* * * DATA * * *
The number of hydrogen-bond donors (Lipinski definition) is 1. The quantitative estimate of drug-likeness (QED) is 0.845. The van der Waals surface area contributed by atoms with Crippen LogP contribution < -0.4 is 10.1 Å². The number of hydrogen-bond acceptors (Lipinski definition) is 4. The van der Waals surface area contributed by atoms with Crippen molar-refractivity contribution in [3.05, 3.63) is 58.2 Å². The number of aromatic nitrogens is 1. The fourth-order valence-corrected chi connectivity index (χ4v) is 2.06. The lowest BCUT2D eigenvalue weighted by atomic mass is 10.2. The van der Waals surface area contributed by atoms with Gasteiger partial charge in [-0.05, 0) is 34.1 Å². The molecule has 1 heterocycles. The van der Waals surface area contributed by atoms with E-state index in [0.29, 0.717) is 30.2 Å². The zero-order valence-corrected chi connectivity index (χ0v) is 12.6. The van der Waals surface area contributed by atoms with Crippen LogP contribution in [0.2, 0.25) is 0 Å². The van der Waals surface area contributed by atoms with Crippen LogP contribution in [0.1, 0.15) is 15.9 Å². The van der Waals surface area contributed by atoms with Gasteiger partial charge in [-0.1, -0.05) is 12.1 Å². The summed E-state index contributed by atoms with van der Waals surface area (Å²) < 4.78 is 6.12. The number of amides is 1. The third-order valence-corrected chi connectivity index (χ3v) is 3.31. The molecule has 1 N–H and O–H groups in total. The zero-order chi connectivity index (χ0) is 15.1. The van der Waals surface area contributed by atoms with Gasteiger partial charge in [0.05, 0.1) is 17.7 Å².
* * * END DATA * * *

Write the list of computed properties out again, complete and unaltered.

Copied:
The number of hydrogen-bond donors (Lipinski definition) is 1. The quantitative estimate of drug-likeness (QED) is 0.845. The van der Waals surface area contributed by atoms with Crippen LogP contribution < -0.4 is 10.1 Å². The number of hydrogen-bond acceptors (Lipinski definition) is 4. The van der Waals surface area contributed by atoms with Crippen molar-refractivity contribution in [3.05, 3.63) is 58.2 Å². The number of aromatic nitrogens is 1. The fourth-order valence-corrected chi connectivity index (χ4v) is 2.06. The lowest BCUT2D eigenvalue weighted by atomic mass is 10.2. The van der Waals surface area contributed by atoms with Gasteiger partial charge in [-0.05, 0) is 34.1 Å². The molecule has 1 heterocycles. The van der Waals surface area contributed by atoms with E-state index in [0.29, 0.717) is 30.2 Å². The zero-order valence-corrected chi connectivity index (χ0v) is 12.6. The van der Waals surface area contributed by atoms with Crippen LogP contribution in [0.2, 0.25) is 0 Å². The van der Waals surface area contributed by atoms with Crippen LogP contribution in [0.1, 0.15) is 15.9 Å². The van der Waals surface area contributed by atoms with Gasteiger partial charge in [-0.1, -0.05) is 12.1 Å². The summed E-state index contributed by atoms with van der Waals surface area (Å²) < 4.78 is 6.12. The number of amides is 1. The third-order valence-corrected chi connectivity index (χ3v) is 3.31. The molecule has 1 N–H and O–H groups in total. The zero-order chi connectivity index (χ0) is 15.1. The van der Waals surface area contributed by atoms with Gasteiger partial charge in [0.05, 0.1) is 17.7 Å².